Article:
Spitfire: the birth of a legend
My first memories of the Spitfire were as a young boy growing up in the village of Duffield in Derbyshire. Every so often, you would hear that distinctive roar and you would rush outside to watch as the aircraft pirouetted in the skies above. I was captivated.
“When you see that wing shape in the air; you know it’s a Spitfire”, says Ian Craighead, Head of Corporate Heritage at Rolls-Royce. “Sometimes the aesthetic improves the technology; it’s what transforms it from a fantastic aircraft into an icon.”
Next year marks the eightieth anniversary of the first ever Spitfire flight, which took place on 5 March 1936. Four years after it first took to the skies, the Spitfire played an important role in the Battle of Britain and it has remained a symbol of British courage in the face of adversity to this day.
But what made the Spitfire so successful and how did it achieve iconic status?
Ian Craighead at the Rolls-Royce Heritage Centre
“The Spitfire was modern, sleek, glamorous and at least a match for the main German fighter, the Messerschmitt BF109”, says Geoff Simpson, trustee of the Battle of Britain Memorial Trust and World War Two author, “it was such a brilliant design that it continued to be developed throughout the war.”
Ian agrees: “People talk about the Hurricane, which was a fantastic aircraft, but it didn’t have the longevity of design to keep it going all the way through the war. With the Spitfire you could add a little bit more power here, a little more speed there, it was an aircraft that could be continually developed.
“It’s not just the fact that it could do the job. It was a thing of beauty as well and I think that’s why it gained its iconic status.”
The Battle of Britain, 1940
“The Battle of Britain was important because it was seen as the next stage in Germany’s westward advance”, says Dr Whitehead, Head of Literary, Historical and Cultural Studies at the University of Derby. “It started off quite well for the British, in the sense that they were better prepared than they first realised. But the sheer weight of German bombing on the airfields meant that by the end of the summer the tide was beginning to turn in Germany’s favour. However, Hitler’s decision to switch the target to London gave the RAF some breathing space.
“The RAF was the first serious opposition the Luftwaffe had faced and I think this was compounded by the fact that Göring (Head of the Luftwaffe) had consistently overstated the capacity of the German air force. By contrast, the British enjoyed several advantages. Being in their own airspace, for instance, meant pilots could remain in combat for longer without having to worry about re-fuelling.”
How did the Spitfire become an icon?
However victory came at a cost, Geoff notes: “The casualty rate was high. Some people died on their first operational sortie, others within a few days. Pilots on the front line achieved much by surviving for two weeks – they could be regarded as veterans.”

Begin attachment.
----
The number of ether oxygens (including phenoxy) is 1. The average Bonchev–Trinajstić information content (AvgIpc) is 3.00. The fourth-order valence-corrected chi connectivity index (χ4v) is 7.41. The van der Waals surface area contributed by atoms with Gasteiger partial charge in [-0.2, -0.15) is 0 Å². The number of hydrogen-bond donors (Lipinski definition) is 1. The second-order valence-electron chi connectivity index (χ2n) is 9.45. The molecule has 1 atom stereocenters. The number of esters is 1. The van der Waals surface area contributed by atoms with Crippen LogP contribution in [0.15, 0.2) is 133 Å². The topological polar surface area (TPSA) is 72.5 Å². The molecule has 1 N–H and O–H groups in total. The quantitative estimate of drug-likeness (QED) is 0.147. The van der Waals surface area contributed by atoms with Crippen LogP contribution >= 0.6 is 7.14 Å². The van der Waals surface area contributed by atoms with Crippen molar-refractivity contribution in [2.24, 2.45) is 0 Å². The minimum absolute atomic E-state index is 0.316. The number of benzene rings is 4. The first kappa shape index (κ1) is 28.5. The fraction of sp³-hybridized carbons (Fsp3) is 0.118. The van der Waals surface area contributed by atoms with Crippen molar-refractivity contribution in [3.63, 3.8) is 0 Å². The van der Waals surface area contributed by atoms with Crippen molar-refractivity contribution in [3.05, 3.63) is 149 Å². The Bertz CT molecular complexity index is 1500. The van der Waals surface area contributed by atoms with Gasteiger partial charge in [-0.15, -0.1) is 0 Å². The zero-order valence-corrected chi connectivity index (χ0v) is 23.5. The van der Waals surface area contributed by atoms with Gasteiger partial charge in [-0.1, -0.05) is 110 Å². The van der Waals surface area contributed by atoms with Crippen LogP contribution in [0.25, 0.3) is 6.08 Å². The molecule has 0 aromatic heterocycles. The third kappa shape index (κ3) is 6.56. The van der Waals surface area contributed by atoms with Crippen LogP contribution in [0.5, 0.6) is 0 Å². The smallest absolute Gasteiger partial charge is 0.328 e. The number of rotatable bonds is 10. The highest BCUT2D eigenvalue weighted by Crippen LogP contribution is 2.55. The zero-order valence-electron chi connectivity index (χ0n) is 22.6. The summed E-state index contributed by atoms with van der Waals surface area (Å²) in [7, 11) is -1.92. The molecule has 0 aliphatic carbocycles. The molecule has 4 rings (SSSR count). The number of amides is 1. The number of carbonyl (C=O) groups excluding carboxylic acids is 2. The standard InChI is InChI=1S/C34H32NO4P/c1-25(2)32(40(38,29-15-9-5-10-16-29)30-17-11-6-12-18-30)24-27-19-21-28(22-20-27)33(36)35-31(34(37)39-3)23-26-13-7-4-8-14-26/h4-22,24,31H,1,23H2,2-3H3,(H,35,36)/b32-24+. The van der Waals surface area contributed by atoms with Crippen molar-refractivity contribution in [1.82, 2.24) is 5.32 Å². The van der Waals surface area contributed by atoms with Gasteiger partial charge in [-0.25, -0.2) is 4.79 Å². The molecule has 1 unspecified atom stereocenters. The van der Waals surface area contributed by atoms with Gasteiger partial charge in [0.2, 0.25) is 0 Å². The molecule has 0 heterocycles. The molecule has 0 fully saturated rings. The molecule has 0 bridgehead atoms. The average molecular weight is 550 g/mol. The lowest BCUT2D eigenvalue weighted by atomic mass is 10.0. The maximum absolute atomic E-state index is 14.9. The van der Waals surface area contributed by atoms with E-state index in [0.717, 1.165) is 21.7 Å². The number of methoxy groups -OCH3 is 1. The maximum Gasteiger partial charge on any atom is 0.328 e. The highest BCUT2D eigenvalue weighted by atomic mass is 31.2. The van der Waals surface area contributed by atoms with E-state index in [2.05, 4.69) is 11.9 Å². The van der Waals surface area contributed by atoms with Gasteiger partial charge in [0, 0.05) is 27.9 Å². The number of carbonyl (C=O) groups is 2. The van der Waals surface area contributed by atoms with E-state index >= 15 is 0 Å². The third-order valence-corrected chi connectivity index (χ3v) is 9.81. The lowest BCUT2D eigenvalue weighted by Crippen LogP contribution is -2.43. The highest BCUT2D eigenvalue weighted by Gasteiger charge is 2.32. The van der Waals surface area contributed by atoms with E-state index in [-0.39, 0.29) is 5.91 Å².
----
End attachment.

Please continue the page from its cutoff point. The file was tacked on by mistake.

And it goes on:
Winston Churchill famously praised the airmen in a speech on 20 August 1940: “Never, in the field of human conflict, was so much owed by so many to so few.”
The industrial war effort
Supporting these ‘few’ were the many who worked behind the scenes to keep the RAF flying, such as those who worked in the factories to produce much-needed equipment. In Derby, the Rolls-Royce factory played an important role in keeping the Spitfire in the air.
“Derby was one of the main production sites for Rolls-Royce during the War,” says Ian, “it produced over 30,000 Merlin engines [used in the Spitfire]. It was also the hub for engine development work, the place for getting those milestone leaps in performance. The heart of evolution was Derby; it’s the birthplace of the Merlin.
“You certainly could never have won World War Two with the equipment that was in existence in 1939, you always had to look for that little innovation that could give you the edge over your adversary.”
These innovations were closely guarded and Rolls-Royce used a number of secret locations for development and storage of confidential information, as Ian explains: “Some of the most secret work was actually done in smaller places where it was easier to control access, like Duffield Bank, Littleover Hall and Belper. If specific technological advances were required then that team would essentially develop in isolation. If you needed to know about it, you would know.”
One of the secret locations used to hide Spitfire plans during the War
I spoke to Helen, a lady who lives on Duffield Bank, who has one of these hideaways in her garden: “My understanding is that somebody who worked at Rolls-Royce lived in this house, sometime between the First and Second World Wars. They built a manmade cave in the garden in order to hide the lighting plans for the Spitfire, so that they would be protected if a bombing raid took place.”
The cave itself is cut into the rock of an abandoned quarry and goes back about 25 feet, where it opens up into a small chamber.
Helen continues: “This house was originally owned by my in-laws and they had a German au pair after the War, whose uncle had served in the Luftwaffe and had been trying to find locations such as this during the war. They knew these secret locations existed and they tried to bomb them, but they never got to do it.”
Eighty years after it first flew, it’s clear that the Spitfire has made its mark upon history. It proved its worth as a capable and adaptable fighting machine during the Battle of Britain and its distinctive profile has gone down as a design classic. Modern aircraft may be more technologically advanced, but none can match the Spitfire as an icon, and perhaps that explains its enduring appeal. The Spitfire stands for a certain Britishness – bravery, fortitude, sacrifice – that we admire and aspire to.
Writer: Jeremy Swan
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